Planned to be supplied desalinated water to be used in households to about 800,000 people. It has a contracted desalination capacity of 191,000 cubic meters per day using reverse osmosis technology
USD 378 million
Quriyat Desalination Project
Design, construction, operation and maintenance of a high-efficiency desalination facility with 200,000 cubic meters per day (44 MIGD) of potable water output
USD 250 million
Barka Desalination Extension Project
The second phase of the expansion project using reverse osmosis technology, with a capacity of 57,000 m3 (12.5 MIGD) seawater per day
To be announced soon
Al Dakhiliyah Water Network Project
Construction of new water distribution networks for the governorate of Dakhiliyah
USD 87.9 million
Al Ghubra Pipeline Project
The building of main water lines from the pumping station in the desalination plant in Al Ghubra
USD 78 million
The building of new desalination plants and water networks in Muscat and wilayats
USD 33.8 million
Ibri Solar Power Project
The first utility -scale solar independent project (IPP) in Ibri with a capacity to generate 500 megawatts of electricity. It is seen as one of the largest solar projects in the entire Gulf Cooperation Council region.
USD 500 million
Oman unveils 500 megawatt solar project
Times of Oman, 27 December 2017
Muscat: Oman Power and Water Procurement Company (OPWP), the Sultanate’s state-owned utility firm, on Wednesday unveiled plans to build the country’s first utility-scale solar independent power project (IPP) in Ibri with a capacity to generate 500 megawatt of electricity. This is part of a larger initiative to enhance the contribution of renewable energy in the total energy mix to 10 per cent by 2025.
Addressing the media to announce the mega renewable energy venture, Eng. Yaqoob Saif Hamood Al Kiyumi, chief executive officer of OPWP, said that the solar project would meet the electricity demand of 33,000 homes and offset 340,000 tonnes of carbon dioxide emissions a year. This is one of the largest solar projects in the entire Gulf Cooperation Council region.
The estimated project cost is approximately $500 million, which will be built, owned and operated by the private sector, and the scope of the project includes financing, procurement, engineering, construction, operation and maintenance of a new power plant, which will be located at Ibri — some 300km west from Muscat.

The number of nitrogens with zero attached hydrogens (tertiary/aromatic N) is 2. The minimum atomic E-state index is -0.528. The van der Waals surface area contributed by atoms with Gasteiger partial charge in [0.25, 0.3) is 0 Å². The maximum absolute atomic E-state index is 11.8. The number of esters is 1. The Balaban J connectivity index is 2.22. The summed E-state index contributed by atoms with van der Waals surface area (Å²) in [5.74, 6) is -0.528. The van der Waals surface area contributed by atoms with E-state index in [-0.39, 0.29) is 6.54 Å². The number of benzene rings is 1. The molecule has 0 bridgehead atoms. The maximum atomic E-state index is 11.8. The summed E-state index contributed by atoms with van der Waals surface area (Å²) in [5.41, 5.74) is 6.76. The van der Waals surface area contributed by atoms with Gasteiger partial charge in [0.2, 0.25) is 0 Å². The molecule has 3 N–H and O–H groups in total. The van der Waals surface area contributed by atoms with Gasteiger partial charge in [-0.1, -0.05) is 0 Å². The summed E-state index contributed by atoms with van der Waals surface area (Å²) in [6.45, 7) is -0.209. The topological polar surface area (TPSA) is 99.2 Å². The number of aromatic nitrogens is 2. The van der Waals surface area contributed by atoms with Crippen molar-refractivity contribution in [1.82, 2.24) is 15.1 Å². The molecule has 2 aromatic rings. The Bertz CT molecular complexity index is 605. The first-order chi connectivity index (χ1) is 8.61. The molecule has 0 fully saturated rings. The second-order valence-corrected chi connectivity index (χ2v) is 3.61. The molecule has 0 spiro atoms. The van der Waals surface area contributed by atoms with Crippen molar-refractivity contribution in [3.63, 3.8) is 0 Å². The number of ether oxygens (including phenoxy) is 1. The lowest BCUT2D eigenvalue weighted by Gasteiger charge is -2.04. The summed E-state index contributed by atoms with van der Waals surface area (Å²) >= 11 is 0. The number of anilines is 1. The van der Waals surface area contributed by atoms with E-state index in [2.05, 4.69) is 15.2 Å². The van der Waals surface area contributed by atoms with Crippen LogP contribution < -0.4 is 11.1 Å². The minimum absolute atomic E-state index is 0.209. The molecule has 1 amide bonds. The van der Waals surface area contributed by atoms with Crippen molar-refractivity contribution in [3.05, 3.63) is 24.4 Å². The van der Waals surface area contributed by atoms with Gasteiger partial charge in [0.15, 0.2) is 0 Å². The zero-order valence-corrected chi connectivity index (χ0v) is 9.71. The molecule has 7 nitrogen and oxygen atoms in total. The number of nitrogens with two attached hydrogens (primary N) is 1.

The project will be awarded in the second half of the fourth quarter of 2018, and it will be commercially operational by early 2021.
A request for qualification to pre-qualify bidders will be floated tomorrow, and the plan is to award the project before the end of next year. “By the end of first quarter of 2018, we will be able to finalise the list of pre-qualified companies and issue tender documents,” added Al Kiyumi.
Like other conventional IPPs, the solar project will also be done according to the build, own and operate (BOO) model.
Although the $500 million investment for the solar project will be made by the winning company or consortium, power transmission and distribution firms such as Oman Electricity Transmission Company (OETC) will have to invest to build transmission lines to evacuate power from the plant.
Strategy of OPWP
Renewable energy has an important place in the strategy of OPWP. “It is only a beginning. There will be a project almost every year (in the future). The Financial Affairs and Energy Resources Council has approved a plan to enhance the contribution of renewable energy in the total energy mix to 10 per cent by 2025. Our aim is to achieve that target,” stressed Al Kiyumi.
A feasibility study on building renewable energy projects in Oman found that it is viable to set up such projects.
Mohammed Al Mahrouqi, chairman of Public Authority for Electricity and Water (Diam), emphasised that the government was moving forward to diversify its energy resources to drive sustainability at the economic and environmental fronts.